Our results indicate that CCAM is caused by an arrest in lung development, and, on the basis of cytodifferentiation, two major subtypes can be distinguished. One subtype consisting of CCAM types 1, 2, and 3 that shows a bronchiolar type of epithelium and a second subtype, consisting of CCAM type 4, that has an acinar-alveolar type of epithelium. Our findings also suggest that these two subtypes may arise at different stages of the branching of the bronchopulmonary tree, the first at the pseudoglandular stage and the second at the saccular stage.
Congenital cystic adenomatoid malformation type 4.
van Koningsbruggen S, Ahrens F, Brockmann M, Michalk D, Rietschel E.
Department of Pediatrics, Children's University Hospital Cologne, Cologne, Germany.
Pediatr Pulmonol 2001 Dec;32(6):471-5 Abstract quote
A 9-day-old boy presented in respiratory distress and with failure to thrive. The chest X-ray showed a hyperlucent area of the left lung.
A resection of the markedly emphysematous segment 2 of the left upper lobe was performed assuming the emphysematous tissue was due to congenital lobar emphysema (CLE). Histological examination of the lung tissue, however, revealed a pattern consistent with congenital cystic adenomatoid malformation (CCAM) type 4. The therapy for CLE as well as for CCAM is similar, i.e., resection of the emphysematous tissue. As far as the prognosis is concerned, it is important to diagnose the exact type of malformation in order to exclude associated anomalies, as well as the risk of development of malignancies in later life. The frequency of associated malformations of CCAM type 4 is unknown.
Although the risk for development of malignancies from CCAM type 4 is not clear at the moment, the possible development of malignancies justifies prompt resection shortly after diagnosis, even in asymptomatic patients. A life-long follow-up in those patients who had a resection of CCAM in early childhood is recommended.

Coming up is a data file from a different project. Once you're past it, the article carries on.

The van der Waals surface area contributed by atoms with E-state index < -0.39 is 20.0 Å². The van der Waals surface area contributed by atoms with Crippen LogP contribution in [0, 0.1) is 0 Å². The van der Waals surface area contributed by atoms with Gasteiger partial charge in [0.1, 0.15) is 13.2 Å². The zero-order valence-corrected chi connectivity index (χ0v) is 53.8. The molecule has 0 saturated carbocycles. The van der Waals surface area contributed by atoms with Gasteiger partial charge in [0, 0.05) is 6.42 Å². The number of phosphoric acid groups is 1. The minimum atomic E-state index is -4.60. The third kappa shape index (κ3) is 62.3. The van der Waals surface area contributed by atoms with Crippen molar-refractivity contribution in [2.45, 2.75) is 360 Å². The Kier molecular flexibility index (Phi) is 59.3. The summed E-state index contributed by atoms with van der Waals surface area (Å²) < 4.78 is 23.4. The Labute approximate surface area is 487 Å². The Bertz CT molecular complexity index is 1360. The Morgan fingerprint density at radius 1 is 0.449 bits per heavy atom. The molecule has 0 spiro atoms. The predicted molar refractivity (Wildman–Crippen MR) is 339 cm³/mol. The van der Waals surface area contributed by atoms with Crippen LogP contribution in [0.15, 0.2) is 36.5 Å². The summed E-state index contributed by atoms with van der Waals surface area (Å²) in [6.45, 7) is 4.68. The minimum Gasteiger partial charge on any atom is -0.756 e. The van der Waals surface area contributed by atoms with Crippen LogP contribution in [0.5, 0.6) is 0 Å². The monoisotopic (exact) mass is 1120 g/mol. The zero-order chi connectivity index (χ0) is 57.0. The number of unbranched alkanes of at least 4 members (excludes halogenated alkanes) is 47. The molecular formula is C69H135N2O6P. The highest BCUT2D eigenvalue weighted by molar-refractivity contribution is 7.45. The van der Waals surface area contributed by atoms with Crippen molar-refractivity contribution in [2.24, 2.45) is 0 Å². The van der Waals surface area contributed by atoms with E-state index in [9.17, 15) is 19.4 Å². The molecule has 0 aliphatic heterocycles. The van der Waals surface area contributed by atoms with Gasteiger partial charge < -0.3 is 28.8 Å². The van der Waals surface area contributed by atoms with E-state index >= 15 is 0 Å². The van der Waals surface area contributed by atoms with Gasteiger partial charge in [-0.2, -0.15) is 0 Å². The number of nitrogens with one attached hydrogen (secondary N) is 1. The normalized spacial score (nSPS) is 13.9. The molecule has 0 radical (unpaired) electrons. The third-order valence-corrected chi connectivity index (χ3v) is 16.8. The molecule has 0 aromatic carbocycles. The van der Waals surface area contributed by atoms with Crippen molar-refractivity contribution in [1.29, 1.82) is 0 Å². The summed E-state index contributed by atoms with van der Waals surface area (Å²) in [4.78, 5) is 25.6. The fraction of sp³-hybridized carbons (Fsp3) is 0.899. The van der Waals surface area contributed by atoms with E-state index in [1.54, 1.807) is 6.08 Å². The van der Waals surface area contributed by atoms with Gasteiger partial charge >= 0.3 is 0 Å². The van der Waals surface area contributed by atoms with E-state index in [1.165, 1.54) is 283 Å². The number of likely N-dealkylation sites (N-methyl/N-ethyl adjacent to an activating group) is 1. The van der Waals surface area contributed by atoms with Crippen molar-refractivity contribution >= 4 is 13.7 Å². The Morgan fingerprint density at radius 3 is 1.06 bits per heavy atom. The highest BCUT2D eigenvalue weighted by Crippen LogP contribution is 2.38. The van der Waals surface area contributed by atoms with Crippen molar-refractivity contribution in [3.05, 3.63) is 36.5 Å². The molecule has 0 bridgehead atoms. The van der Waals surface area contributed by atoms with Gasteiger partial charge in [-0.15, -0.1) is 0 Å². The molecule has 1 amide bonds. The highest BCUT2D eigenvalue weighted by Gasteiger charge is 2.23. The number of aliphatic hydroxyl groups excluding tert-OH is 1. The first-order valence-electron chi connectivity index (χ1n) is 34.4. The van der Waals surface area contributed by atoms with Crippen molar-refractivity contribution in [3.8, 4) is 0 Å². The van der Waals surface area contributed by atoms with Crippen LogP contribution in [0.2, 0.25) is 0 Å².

DIFFERENTIAL DIAGNOSIS KEY DIFFERENTIATING FEATURES CONGENITAL CYSTIC LESIONS
Congenital cystic disease of the lung in infants and children (experience with 57 cases).
Al-Bassam A, Al-Rabeeah A, Al-Nassar S, Al-Mobaireek K, Al-Rawaf A, Banjer H, Al-Mogari I.
King Khalid University Hospital, Riyadh, Saudi Arabia.
Eur J Pediatr Surg 1999 Dec;9(6):364-8 Abstract quote
A retrospective analysis of 57 consecutive cases with congenital cystic disease of the lung admitted to King Faisal Specialist Hospital and Research Center and King Khalid University Hospital, Riyadh, between 1985-1995 is presented.
There were 37 congenital lobar emphysema (CLE), 7 cystic adenomatoid malformation (CAM), 8 bronchogenic cyst (BC) and 5 pulmonary sequestrations (PS). There were 39 males and 18 females with ages ranging from 1 day to 5 years. All patients were symptomatic except three. Respiratory distress, repeated chest infections, and cystic changes noted in chest x-ray were the commonest presentation. Five of eight patients with BC presented with symptoms related to pressure effect of the cyst on the surrounding structures, these included bronchiectasis in two patients, bronchopleural fistula in one, pulmonary artery stenosis and bronchomalacia in one, airway obstruction mimicking bronchial asthma in one. Seven patients (12.2%) were treated conservatively, the remaining underwent surgery. Surgery included excision of the bronchogenic cyst and lobectomy for CLE, CAM, and intralobar sequestration.